I’m tempted to write a dozen disclaimers about how I do not condone jumping to conclusions about other parents or assuming the worst about them. I won’t offer the disclaimers because (1) they’re boring, (2) you wouldn’t believe them anyway and (3) I’m more focused on the instances where it may be in a kid’s best interest for nonparents to be judgmental. Or discerning. Or suspicious. Or concerned. Or nosy.
I’m talking about those instances where you observe something in children that you know reasonably well– something that seems off. At first you can’t decide if you are just being Judge McJudgerson or if it is something that should be explained away with “well, some families do things differently than ours.”
For example, how do you know if a family simply has different hygiene standards or if the kids are being neglected?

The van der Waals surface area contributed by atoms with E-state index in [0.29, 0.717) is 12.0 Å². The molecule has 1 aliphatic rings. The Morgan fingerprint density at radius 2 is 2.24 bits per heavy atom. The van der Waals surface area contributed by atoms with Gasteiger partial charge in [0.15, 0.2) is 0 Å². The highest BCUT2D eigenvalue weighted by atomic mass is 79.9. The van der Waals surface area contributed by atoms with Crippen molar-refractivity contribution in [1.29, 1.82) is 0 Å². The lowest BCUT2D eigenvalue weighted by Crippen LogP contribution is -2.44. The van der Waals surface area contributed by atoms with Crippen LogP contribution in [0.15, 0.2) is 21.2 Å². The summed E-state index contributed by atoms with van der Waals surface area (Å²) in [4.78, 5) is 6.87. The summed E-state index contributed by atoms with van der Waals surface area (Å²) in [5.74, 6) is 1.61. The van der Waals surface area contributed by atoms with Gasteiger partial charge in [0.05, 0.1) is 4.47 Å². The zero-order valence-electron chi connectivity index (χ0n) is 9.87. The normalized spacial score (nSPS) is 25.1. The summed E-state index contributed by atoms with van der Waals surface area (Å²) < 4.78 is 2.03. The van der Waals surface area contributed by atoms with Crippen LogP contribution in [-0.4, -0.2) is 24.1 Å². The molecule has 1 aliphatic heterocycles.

This inquiry was sparked by my observations of some neighborhood kids that were part of a playgroup with my kids. To this day, I don’t know if my concerns about their situation (showing up borderline filthy and reeking of human body odor) was an offensive and arrogant insistence that other people bathe their children as often as I do, (which, in all honesty, probably isn’t nearly often enough) or if it was compassionate engagement. (For more on this, please check out my recent post on Mom.Me.)
I have no idea.
I suspect it’s not the last time I face this quandary. What do you do when a family’s decisions are so different from your own, but you’re not sure if a child’s safety and welfare are at stake? Maybe it’s all a matter of taste? But then again, what if it’s not?